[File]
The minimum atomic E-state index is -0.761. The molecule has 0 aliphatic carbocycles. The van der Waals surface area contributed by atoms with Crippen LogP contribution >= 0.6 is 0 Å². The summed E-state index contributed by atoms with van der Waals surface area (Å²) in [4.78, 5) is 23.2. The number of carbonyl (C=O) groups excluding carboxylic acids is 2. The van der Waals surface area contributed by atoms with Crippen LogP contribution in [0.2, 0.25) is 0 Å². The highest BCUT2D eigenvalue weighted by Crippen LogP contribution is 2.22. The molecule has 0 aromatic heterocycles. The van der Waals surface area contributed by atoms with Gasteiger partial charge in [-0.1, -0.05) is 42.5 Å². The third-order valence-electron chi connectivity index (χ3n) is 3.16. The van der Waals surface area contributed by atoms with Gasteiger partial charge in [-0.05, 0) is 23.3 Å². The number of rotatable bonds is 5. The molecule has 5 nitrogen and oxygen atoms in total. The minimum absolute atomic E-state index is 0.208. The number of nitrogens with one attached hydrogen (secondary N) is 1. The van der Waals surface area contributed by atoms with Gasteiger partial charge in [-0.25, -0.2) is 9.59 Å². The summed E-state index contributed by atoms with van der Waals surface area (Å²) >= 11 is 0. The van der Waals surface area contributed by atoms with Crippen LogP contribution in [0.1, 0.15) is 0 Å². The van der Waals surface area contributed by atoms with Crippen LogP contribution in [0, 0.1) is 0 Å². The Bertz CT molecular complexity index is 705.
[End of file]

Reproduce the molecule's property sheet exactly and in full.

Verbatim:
The minimum atomic E-state index is -0.761. The molecule has 0 aliphatic carbocycles. The van der Waals surface area contributed by atoms with Crippen LogP contribution >= 0.6 is 0 Å². The summed E-state index contributed by atoms with van der Waals surface area (Å²) in [4.78, 5) is 23.2. The number of carbonyl (C=O) groups excluding carboxylic acids is 2. The van der Waals surface area contributed by atoms with Crippen LogP contribution in [0.2, 0.25) is 0 Å². The highest BCUT2D eigenvalue weighted by Crippen LogP contribution is 2.22. The molecule has 0 aromatic heterocycles. The van der Waals surface area contributed by atoms with Gasteiger partial charge in [-0.1, -0.05) is 42.5 Å². The third-order valence-electron chi connectivity index (χ3n) is 3.16. The van der Waals surface area contributed by atoms with Gasteiger partial charge in [-0.05, 0) is 23.3 Å². The number of rotatable bonds is 5. The molecule has 5 nitrogen and oxygen atoms in total. The minimum absolute atomic E-state index is 0.208. The number of nitrogens with one attached hydrogen (secondary N) is 1. The van der Waals surface area contributed by atoms with Gasteiger partial charge in [-0.25, -0.2) is 9.59 Å². The summed E-state index contributed by atoms with van der Waals surface area (Å²) >= 11 is 0. The van der Waals surface area contributed by atoms with Crippen LogP contribution in [0.1, 0.15) is 0 Å². The van der Waals surface area contributed by atoms with Crippen LogP contribution in [0, 0.1) is 0 Å². The Bertz CT molecular complexity index is 705.